Leave Her to Heaven (1945)

leave her to heaven poster 1945 movie
9.0 Overall Score
Story: 9/10
Acting: 9/10
Visuals: 9/10

Weird combo of genres

Dips between straight drama and melodrama that a bit extreme

Movie Info

Movie Name: Leave Her to Heaven

Studio: 20th Century Fox

Genre(s): Drama/Romance/Mystery/Suspense

Release Date(s):  December 25, 1945

MPAA Rating: Not Rated

leave her to heaven cornel wilde gene tierney

You will be mine…oh yes, you will be mine!

Writer Richard Harland (Cornel Wilde) has never considered marriage until he meets Ellen Berent (Gene Tierney).  Though engaged to up-and-coming prosecutor Russell Quinton (Vincent Price), Ellen seems immediately drawn to Richard as well.  The two are quickly married, and Richard begins to notice something strange about Ellen.  Despite spending time with her mother (Mary Philips) and her adopted sister Ruth (Jeanne Crain), Ellen seems to still obsess about her father and Richard.  While spending time at Richard’s cottage home with Richard’s brother Danny (Darryl Hickman), tragedy strikes…and it could be the beginning of Richard’s problems.

Directed by John M. Stahl, Leave Her to Heaven is a psychological drama romance.  The film is an adaption of Ben Ames Williams’ 1944 novel which took its title from Hamlet.  The film won an Academy Award for Best Cinematography—Color with nominations for Best Actress (Tierney), Best Art Direction-Interior Decoration—Color, and Best Sound Recording.  The film was selected for preservation in the National Film Registy by the Library of Congress in 2018.  The Criterion Collection released a remastered version of the film (Criterion #1020).

leave her to heaven drowning gene tierney

You’re a great sister-in-law Ellen…it’s so nice of you take me swimming!

I came upon Leave Her to Heaven randomly.  Reading a short description (which was a basic rundown of it being a psychological drama), I decided I wanted to see it.  I bought the movie blind, and it was one of my better “first viewing” purchases I made.  Due to aspects of the story a ******spoiler alert****** is in effect for the rest of the review.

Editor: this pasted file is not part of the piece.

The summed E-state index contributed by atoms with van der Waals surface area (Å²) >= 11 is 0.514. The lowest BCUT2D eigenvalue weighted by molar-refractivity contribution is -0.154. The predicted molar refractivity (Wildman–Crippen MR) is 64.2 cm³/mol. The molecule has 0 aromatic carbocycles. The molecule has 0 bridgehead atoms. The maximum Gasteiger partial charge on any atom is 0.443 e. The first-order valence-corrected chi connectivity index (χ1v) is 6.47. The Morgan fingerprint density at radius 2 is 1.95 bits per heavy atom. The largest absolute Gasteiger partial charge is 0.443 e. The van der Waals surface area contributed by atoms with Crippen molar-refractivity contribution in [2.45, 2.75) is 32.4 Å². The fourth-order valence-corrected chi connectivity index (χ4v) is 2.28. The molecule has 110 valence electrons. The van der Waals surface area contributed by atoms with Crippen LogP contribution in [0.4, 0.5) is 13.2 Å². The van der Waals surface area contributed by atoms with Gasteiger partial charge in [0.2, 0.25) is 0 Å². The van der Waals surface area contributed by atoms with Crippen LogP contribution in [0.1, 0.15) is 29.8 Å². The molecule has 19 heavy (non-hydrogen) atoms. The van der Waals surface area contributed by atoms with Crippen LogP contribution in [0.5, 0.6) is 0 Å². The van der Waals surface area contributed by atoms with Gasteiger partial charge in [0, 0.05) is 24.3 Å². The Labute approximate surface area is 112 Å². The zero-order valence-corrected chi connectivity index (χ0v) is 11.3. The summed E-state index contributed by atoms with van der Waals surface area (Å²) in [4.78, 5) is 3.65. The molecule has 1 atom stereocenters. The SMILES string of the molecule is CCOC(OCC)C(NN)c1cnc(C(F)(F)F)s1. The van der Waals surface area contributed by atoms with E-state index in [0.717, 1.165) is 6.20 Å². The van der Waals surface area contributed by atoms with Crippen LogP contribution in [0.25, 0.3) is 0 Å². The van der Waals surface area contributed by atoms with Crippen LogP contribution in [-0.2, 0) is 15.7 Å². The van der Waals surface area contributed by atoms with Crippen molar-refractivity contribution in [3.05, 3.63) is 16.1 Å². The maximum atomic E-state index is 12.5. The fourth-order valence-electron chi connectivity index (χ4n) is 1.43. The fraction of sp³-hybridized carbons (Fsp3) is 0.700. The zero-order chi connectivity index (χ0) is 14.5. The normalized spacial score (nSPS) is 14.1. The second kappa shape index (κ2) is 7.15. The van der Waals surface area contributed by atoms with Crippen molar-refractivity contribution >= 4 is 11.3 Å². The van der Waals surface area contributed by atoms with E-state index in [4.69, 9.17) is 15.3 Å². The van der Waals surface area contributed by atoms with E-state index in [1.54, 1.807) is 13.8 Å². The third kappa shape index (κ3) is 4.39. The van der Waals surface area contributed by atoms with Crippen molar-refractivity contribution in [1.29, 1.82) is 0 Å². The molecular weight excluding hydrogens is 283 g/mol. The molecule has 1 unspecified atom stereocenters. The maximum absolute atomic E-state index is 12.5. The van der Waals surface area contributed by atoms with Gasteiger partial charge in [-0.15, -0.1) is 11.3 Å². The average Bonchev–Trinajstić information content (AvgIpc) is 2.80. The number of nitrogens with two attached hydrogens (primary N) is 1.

Leave Her to Heaven is a very odd blending of genres.  The movie on the surface feels like a melodrama along the lines of All That Heaven Allows where you have an uncommitted man and woman finding love against all odds.  It quickly devolves into a strange obsession noir that then turns into a courtroom thriller.  The characters are often compared to Greek tragedies as well with Ellen being compared to Electra with her love of her father and the idea of the Madea and her obsession with Jason.  It becomes a psycho sexual thriller that has Ellen being a “if I can’t have him, no one can” type of killer.

It works because Gene Tierney can be charming or alluring but instantly turn stony or cold.  Ellen comes off as a psychopath in her ability to plot and plan her actions and her love seems like misplaced obsession.  All the other characters in the film seem to realize how dangerous Ellen is but they are afraid to put it into words because they don’t want to believe it…it is like The Bad Seed.

leave her to heaven vincent price jeanne crain

I hate it when a jilted lover prosecutes a case

The film also mimics many melodramas in the Technicolor dream world it creates.  Through physical locations and perfect sets, the movie has an idealized nature to it.  This nature crashes with the horror that the movie presents.

Leave Her to Heaven was a great “find”, and it is one of those movies you feel bad because you should already know it if you haven’t seen it.  With awards, a great box office return, and a successful novel, it oddly has flown under the radar of a lot of film people I know while being championed by others (Scorsese is a big fan).  The film feels like a precursor to movies like Fatal Attraction, Basic Instinct, and Single White Female that popped up in the 1980s and 1990s.  Ellen is a femme fatale, but even more dangerous than some of the women in crime thrillers.  She’s in it for the long haul and doesn’t care who she has to sacrifice in her attempt to win…even if she ultimate loses, it is about pride and obsession.

Author: JPRoscoe View all posts by
Follow me on Twitter/Instagram/Letterboxd @JPRoscoe76! Loves all things pop-culture especially if it has a bit of a counter-culture twist. Plays video games (basically from the start when a neighbor brought home an Atari 2600), comic loving (for almost 30 years), and a true critic of movies. Enjoys the art house but also isn't afraid to let in one or two popular movies at the same time.

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